Examining the Positive & Negative Qualities
Of Various Versions & Translations
Of God's Holy Scriptures

A Critical Analysis

by Al Maxey


The New World Translation of the Holy Scriptures is a version of the Bible which was prepared specifically by and for the Jehovah's Witnesses. Previously, they had made use of the King James Version, the American Standard Version of 1901, and the Emphatic Diaglott, which is a Greek-English interlinear containing an English translation done by Benjamin Wilson.

The NWT was prepared and circulated by the Watchtower Bible and Tract Society. It was translated from the original Hebrew, Aramaic and Greek manuscripts by a group of scholars who "wish to remain anonymous even after death." In the Foreword to the NWT the translators write, "It is a very responsible thing to translate the Holy Scriptures from their original languages of Hebrew, Aramaic and Greek into modern speech. The translators of this work, who fear and love the Divine Author of the Holy Scriptures, feel toward Him a special responsibility to transmit His thoughts and declarations as accurately as possible."

The New Testament was completed and published in 1950. The Old Testament was issued periodically in five sections. The entire Bible was completed and published in a single volume in 1961. It has undergone several revisions, the most recent being in 1984.

The NWT is an example of what scholars refer to as a Tendentious Translation (i.e.: one which fosters the distinctive views of a particular sect .... in this case: the Jehovah's Witnesses). "It is marred throughout by its very obvious bias in favor of the peculiar doctrines of the sect which produced it" (The Zondervan Pictorial Encyclopedia of the Bible, Vol. 1, p. 580). "This version (in many cases a perversion) demonstrates several attempts to support so-called 'Jehovah Witness' doctrine through erroneous translating and biased wording. Their translation is a biased translation of the Bible published to prove the peculiar teachings of the Watchtower Society, which they cannot prove by reference to the standard translations" (an excerpt from a tract entitled The NWT Does Not Uniformly Teach Jehovah's Witness' Doctrine, by Garland Elkins, 1977).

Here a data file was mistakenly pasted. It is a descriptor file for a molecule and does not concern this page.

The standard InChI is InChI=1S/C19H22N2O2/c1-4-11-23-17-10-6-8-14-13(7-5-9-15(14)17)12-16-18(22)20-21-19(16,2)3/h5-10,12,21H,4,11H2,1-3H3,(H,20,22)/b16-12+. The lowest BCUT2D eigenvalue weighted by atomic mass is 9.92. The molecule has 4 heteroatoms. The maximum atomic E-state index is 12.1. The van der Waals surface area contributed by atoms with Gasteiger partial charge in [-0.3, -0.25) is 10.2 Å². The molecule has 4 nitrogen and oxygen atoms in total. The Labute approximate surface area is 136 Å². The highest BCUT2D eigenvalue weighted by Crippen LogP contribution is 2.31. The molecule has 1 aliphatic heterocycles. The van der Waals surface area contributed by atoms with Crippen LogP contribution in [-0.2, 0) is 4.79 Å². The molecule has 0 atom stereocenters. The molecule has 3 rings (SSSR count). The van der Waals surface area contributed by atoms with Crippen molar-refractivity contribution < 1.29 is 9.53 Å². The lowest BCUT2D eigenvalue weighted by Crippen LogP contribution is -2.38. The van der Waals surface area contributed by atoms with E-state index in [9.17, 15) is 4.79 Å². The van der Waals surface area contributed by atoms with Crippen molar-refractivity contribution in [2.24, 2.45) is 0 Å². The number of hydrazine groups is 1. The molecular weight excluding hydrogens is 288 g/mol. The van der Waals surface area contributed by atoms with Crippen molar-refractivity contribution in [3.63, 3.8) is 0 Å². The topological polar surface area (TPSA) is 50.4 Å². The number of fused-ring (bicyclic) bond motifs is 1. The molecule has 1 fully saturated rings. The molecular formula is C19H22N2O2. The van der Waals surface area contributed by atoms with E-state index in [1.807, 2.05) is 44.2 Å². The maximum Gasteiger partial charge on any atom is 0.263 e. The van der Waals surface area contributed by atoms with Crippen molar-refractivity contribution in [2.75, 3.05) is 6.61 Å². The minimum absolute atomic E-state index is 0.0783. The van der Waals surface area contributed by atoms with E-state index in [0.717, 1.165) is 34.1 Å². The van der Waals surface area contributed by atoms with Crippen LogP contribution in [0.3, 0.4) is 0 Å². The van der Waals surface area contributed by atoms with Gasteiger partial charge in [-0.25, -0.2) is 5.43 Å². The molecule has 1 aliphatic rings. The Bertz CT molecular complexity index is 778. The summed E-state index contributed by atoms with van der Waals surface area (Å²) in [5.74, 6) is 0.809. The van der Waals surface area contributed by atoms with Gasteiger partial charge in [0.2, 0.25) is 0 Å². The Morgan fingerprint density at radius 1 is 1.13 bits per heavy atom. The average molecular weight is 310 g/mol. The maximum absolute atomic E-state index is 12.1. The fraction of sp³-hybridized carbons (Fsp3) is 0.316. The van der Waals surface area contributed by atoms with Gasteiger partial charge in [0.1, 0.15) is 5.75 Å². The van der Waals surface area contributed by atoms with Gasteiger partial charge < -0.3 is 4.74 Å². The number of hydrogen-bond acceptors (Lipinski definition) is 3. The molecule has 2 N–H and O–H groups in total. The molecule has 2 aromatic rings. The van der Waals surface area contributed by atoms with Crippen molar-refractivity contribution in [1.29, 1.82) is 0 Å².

The NWT has been published in several major languages (Danish, Dutch, English, French, German, Italian, Japanese, Portuguese, Spanish, Finnish, and Swedish). As of 1986, more than 48 million copies had been sold worldwide. They also make their Bible available to the public at very little cost. For example, their Deluxe Edition, which has a soft leather cover and gilt-edged pages, sells for only $7.


The NWT is not a revision of any previous version or translation of the Bible, but is a completely new translation from the original languages. In a great many places, where it has not obviously mistranslated the Scriptures to promote its own views, it has done an excellent job of capturing and conveying the meaning of the original text. It has made an effort to show the fine distinctions in verb forms of the Greek language, something which few other translations have even attempted!